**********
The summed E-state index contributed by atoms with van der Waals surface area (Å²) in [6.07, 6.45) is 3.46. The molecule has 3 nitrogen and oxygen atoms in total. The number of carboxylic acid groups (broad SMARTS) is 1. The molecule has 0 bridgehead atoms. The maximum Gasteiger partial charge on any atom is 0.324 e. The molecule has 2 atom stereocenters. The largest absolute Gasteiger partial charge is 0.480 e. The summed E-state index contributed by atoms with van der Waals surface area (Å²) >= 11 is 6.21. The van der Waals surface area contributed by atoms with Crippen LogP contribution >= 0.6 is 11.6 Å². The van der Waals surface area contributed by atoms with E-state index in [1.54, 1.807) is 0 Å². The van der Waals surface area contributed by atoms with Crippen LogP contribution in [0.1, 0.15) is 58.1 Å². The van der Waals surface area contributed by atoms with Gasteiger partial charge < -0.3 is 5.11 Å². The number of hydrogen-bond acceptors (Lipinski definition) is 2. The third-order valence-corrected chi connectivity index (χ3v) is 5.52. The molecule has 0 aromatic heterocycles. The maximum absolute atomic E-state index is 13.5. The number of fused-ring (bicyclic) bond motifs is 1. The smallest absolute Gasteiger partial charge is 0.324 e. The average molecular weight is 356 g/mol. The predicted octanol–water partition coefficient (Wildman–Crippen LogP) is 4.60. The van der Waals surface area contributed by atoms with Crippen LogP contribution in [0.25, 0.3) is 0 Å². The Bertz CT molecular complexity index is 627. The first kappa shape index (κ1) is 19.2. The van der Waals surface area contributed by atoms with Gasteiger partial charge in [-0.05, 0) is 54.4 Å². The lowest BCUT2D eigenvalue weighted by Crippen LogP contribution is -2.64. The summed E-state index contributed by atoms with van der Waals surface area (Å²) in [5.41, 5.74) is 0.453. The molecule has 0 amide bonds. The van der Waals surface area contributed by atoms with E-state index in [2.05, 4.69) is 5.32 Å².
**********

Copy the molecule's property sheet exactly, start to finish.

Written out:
The summed E-state index contributed by atoms with van der Waals surface area (Å²) in [6.07, 6.45) is 3.46. The molecule has 3 nitrogen and oxygen atoms in total. The number of carboxylic acid groups (broad SMARTS) is 1. The molecule has 0 bridgehead atoms. The maximum Gasteiger partial charge on any atom is 0.324 e. The molecule has 2 atom stereocenters. The largest absolute Gasteiger partial charge is 0.480 e. The summed E-state index contributed by atoms with van der Waals surface area (Å²) >= 11 is 6.21. The van der Waals surface area contributed by atoms with Crippen LogP contribution >= 0.6 is 11.6 Å². The van der Waals surface area contributed by atoms with E-state index in [1.54, 1.807) is 0 Å². The van der Waals surface area contributed by atoms with Crippen LogP contribution in [0.1, 0.15) is 58.1 Å². The van der Waals surface area contributed by atoms with Gasteiger partial charge < -0.3 is 5.11 Å². The number of hydrogen-bond acceptors (Lipinski definition) is 2. The third-order valence-corrected chi connectivity index (χ3v) is 5.52. The molecule has 0 aromatic heterocycles. The maximum absolute atomic E-state index is 13.5. The number of fused-ring (bicyclic) bond motifs is 1. The smallest absolute Gasteiger partial charge is 0.324 e. The average molecular weight is 356 g/mol. The predicted octanol–water partition coefficient (Wildman–Crippen LogP) is 4.60. The van der Waals surface area contributed by atoms with Crippen LogP contribution in [0.25, 0.3) is 0 Å². The Bertz CT molecular complexity index is 627. The first kappa shape index (κ1) is 19.2. The van der Waals surface area contributed by atoms with Gasteiger partial charge in [-0.05, 0) is 54.4 Å². The lowest BCUT2D eigenvalue weighted by Crippen LogP contribution is -2.64. The summed E-state index contributed by atoms with van der Waals surface area (Å²) in [5.41, 5.74) is 0.453. The molecule has 0 amide bonds. The van der Waals surface area contributed by atoms with E-state index in [2.05, 4.69) is 5.32 Å².